Why Too Many Real Estate Websites Fail to Produce Leads

Why Too Many Real Estate Websites Fail to Produce Leads

What do you see first when you visit a real estate website? Most of the time the first thing you see is a promotion for the community.


It’s true that in my 19 years selling real estate I did come in contact with a few people who were cruising the entire Northwest looking for a place to settle. Perhaps a half dozen over the years. They were looking at homes from Montana, across Idaho, into Washington, and down to Oregon. Frankly, they were not my ideal clients because they wasted a lot of my time before moving on to another state. They were definitely not serious buyers and I probably should not have taken time for them.

So yes, a few people will visit your website to learn about the community and decide if they’d like to view some homes for sale. But the majority of buyers who visit your website are there because they either already live in the community and want to move up, down, or out of Mom’s house – or because they know they want to relocate to that community.

The sellers obviously already live there or at least own property there. They visit your site to learn how well you promote individual listings. They’re looking for a top-notch agent and are hoping to learn enough via the Internet to make a good choice.

So why should you present a “Chamber of Commerce page” on the most valuable piece of Internet real estate that you own?

I realize that not everyone agrees with me on this, but I believe you should not.

I believe this page should show why you are the agent in that community that buyers and sellers need on their side. It does need to show what community you represent, just so that visitors know they’re in the right place, but I don’t believe its purpose should be to sell the community.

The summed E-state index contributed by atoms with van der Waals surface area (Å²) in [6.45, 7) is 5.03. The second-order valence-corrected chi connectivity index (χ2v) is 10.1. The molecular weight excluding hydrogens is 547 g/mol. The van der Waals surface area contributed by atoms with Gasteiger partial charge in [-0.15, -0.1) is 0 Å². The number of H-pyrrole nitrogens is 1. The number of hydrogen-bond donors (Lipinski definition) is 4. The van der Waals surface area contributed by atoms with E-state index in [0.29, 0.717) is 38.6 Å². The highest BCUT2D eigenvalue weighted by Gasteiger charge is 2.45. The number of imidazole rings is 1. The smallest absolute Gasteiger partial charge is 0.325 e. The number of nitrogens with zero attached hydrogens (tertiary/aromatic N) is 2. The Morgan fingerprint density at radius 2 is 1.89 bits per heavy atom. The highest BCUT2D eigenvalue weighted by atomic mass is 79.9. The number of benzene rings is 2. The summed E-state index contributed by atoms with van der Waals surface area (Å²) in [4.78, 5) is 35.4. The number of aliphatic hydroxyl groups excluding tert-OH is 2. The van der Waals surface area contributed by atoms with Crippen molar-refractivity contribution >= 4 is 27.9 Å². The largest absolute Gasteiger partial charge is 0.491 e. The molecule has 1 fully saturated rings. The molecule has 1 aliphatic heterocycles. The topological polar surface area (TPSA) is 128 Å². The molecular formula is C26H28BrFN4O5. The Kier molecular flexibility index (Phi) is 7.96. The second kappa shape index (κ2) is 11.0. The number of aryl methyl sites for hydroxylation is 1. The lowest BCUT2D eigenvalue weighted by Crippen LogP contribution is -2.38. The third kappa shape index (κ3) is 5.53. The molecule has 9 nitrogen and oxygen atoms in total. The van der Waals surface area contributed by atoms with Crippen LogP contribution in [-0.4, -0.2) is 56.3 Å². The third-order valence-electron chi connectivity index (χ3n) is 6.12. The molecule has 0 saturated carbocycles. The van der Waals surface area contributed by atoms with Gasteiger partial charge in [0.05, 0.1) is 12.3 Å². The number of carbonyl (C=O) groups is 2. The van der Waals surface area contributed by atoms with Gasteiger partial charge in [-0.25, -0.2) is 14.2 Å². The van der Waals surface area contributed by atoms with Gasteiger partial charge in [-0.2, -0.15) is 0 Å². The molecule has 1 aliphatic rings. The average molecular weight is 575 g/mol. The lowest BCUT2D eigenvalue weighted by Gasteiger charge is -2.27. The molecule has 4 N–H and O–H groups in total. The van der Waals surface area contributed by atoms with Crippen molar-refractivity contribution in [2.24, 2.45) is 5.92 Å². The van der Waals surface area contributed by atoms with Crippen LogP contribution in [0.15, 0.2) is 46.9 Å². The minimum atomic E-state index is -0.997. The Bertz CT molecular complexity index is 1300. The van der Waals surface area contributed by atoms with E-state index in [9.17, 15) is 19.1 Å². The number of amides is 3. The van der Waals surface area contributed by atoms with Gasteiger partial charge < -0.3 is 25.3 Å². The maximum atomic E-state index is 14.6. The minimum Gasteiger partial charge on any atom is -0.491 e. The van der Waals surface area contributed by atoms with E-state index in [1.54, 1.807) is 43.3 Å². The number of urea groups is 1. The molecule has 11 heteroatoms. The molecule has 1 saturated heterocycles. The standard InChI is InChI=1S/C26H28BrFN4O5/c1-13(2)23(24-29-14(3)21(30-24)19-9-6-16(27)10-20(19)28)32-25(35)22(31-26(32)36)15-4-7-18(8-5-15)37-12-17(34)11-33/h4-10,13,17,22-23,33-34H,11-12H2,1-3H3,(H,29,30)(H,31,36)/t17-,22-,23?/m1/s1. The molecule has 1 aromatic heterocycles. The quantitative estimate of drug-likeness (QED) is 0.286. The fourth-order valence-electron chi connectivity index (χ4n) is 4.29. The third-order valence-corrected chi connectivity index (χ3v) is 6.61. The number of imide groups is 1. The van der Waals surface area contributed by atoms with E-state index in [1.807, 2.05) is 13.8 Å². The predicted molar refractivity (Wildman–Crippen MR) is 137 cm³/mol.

Your home page should not only feature your name and your photograph, but should offer reasons why calling you will be a benefit to the buyers and sellers who visit your site.

Every good agent has something special to offer, so write a couple of enticing paragraphs and let them lead into your buyer and seller pages. Let your visitors know that they’ve just found a true professional who can and will help them achieve their goals.

Then, if there is one particular segment of the community that you claim as your territory, you could sing its praises.

The next mistake I see on real estate websites is stinginess.

It’s natural for agents to want to capture the names of visitors to their sites. But when they rush into it and refuse to give up any information without “payment” in the form of the visitor’s contact information, it encourages that visitor to look elsewhere.

Instead, let visitors search the MLS. Give them some free advice. Show them that you have knowledge to impart and that you’re willing to share. Shun the “canned” articles that appear on hundreds of sites and either write your own or have them written for you – and make sure they actually say something. Too many of the articles on real estate websites are just words with no value.

Then, after you’ve shown that what you have to say will be beneficial to your visitors, offer something of even greater value in exchange for their name and address. By that time they’ll be willing to hear from you.